When Marc Bergevin flipped Dale Weise and Tomas Fleischmann to the Blackhawks for Phillip Danault and a future draft pick, it was a clear seller’s move. It was also one of the better deals he’s made in recent memory, as he acquired some tangible assets for two expiring contracts unlikely to be extended.
A former first-round pick of the Blackhawks, Danault appeared in just 32 games for them over two seasons before the Blackhawks parted ways with him. Scoring just one goal and five points during those games, his stats alone were far from spectacular. But piling up the points is not Danault’s game.
Though he possessed solid scoring during his days in the QMJHL, his contributions at the AHL and NHL levels have been about dependable, solid defense.
It will be a dogfight this year to see who will be able to grab one of the few remaining roster spots for opening night, but Danault figures to be very much in the mix for one. Though the top-six seems like something that will always be out of his reach, the bottom-six could definitely use the steady defensive presence that he provides.
It should be interesting to watch how he fares in the preseason, where he’ll likely get plenty of playing time to prove himself.
With a low vote of 15 and a high of sixth, it is clear that the EOTP panel values the defensive game he brings. Five ballots including my own gave him top-10 consideration, so the 11 spot seems a very fair place for him to have landed.
Top 25 Under 25 History
This is Danault’s first year of eligibility here at EOTP. However, he did manage to grab the ninth spot with our friends over at Second City Hockey in their top-25 last year.
Danault has all the makings of a defensive stalwart. He boasts excellent positioning in his own zone, you very rarely see him running around, and he puts a serious damper on the opposing team’s offensive aspirations as a result.
I love his defensive game, it is the reason why I was willing to rank him as high as I did at 10th. Offensive skills are something I believe can be developed a little easier, and he is so good defensively that he’s already capable of taking on tough minutes in a shutdown role.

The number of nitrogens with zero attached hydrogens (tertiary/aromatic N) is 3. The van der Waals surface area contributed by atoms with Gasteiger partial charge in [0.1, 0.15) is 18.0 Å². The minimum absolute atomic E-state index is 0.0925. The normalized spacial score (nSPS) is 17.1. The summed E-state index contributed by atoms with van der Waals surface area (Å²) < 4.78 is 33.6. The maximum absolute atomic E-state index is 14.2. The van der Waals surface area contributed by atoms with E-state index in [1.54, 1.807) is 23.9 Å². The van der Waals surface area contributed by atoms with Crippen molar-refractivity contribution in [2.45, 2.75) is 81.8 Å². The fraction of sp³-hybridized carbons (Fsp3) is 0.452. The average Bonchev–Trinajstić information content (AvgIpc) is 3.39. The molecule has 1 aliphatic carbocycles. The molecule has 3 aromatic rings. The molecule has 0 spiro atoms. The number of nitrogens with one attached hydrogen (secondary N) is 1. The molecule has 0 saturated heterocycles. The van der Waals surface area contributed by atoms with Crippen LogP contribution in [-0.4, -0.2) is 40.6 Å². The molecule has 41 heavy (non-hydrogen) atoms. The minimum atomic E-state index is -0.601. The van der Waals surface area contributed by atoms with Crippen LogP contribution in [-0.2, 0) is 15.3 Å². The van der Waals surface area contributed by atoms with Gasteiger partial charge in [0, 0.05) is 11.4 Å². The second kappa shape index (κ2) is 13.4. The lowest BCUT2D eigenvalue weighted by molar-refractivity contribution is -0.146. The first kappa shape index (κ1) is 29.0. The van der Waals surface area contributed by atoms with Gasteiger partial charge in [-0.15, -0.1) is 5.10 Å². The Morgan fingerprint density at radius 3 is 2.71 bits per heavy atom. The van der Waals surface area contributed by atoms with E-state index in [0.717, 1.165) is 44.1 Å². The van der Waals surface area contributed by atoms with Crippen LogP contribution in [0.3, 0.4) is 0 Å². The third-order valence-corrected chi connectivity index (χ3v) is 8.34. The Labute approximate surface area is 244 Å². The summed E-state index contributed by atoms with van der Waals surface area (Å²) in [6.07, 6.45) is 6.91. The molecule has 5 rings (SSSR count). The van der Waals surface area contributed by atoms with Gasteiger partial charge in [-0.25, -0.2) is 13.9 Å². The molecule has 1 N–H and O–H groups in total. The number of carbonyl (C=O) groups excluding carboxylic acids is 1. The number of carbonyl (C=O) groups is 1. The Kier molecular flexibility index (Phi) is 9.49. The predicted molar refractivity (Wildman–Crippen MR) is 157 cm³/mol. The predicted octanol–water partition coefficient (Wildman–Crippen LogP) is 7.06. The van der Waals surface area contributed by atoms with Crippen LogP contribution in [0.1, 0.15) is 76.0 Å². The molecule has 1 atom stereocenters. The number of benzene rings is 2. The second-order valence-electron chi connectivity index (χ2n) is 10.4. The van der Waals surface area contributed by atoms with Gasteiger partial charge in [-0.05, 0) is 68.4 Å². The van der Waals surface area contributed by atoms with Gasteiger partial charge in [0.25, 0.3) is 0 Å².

His other clear strength is his skating. He has good top-end speed, and gets there quickly. He is a veritable puck hound, always getting there to challenge for possession if he doesn’t have it, and at 6’0" and over 200lbs, he has the physicality to win battles when necessary as well.
While he tripled his NHL career total of one goal (through 32 games with Chicago) during his 21 games in Montreal last year, he has very limited offensive upside. From what I’ve seen he lacks the high-end vision and puck skills to make things happen at the other end.
As mentioned, I do believe that these skills are easier to acquire than defensive prowess. Other than puck handling skills, I’d also like to see him develop a more deceptive shot. From what I’ve seen he tends to telegraph it a little, making life easy for opposing defenders and goaltenders.
Because of his defensive prowess, he is in essence a human fast-forward button. He will not concede much, if any scoring against when he’s on the ice, but he cannot be expected to light it up at the other end either. If he could develop some more offence, he would be quite the interesting piece to have on the roster.
I basically see Danault’s ceiling as being Lars Eller 2.0. Much like the departed Eller, Danault can eat up tough defensive minutes, but doesn’t blow the doors off offensively. Unless he really adds to his offensive tool bag, that’s about as high as I see him rising.
And that isn’t a problem, because players of that style are extremely useful. Danault is also versatile, as he can skate in the middle or on the wing. I am partial towards easing him into a role at centre in the bottom-six, anchoring a shutdown line and taking penalty kill time as well. This likely means a healthy dose of time on the wing this year.
But I would very much like to see him add some offence, because then we’d have a heck of a player on our hands. I’m not trying to say he could become the next Tomas Plekanec, but if he were the pivot on a shutdown line that could also bite back a little, it certainly wouldn’t hurt his chances of having a successful career in Montreal.
At the very least, it should be interesting to see if he can challenge for a permanent spot in the Canadiens’ lineup this season.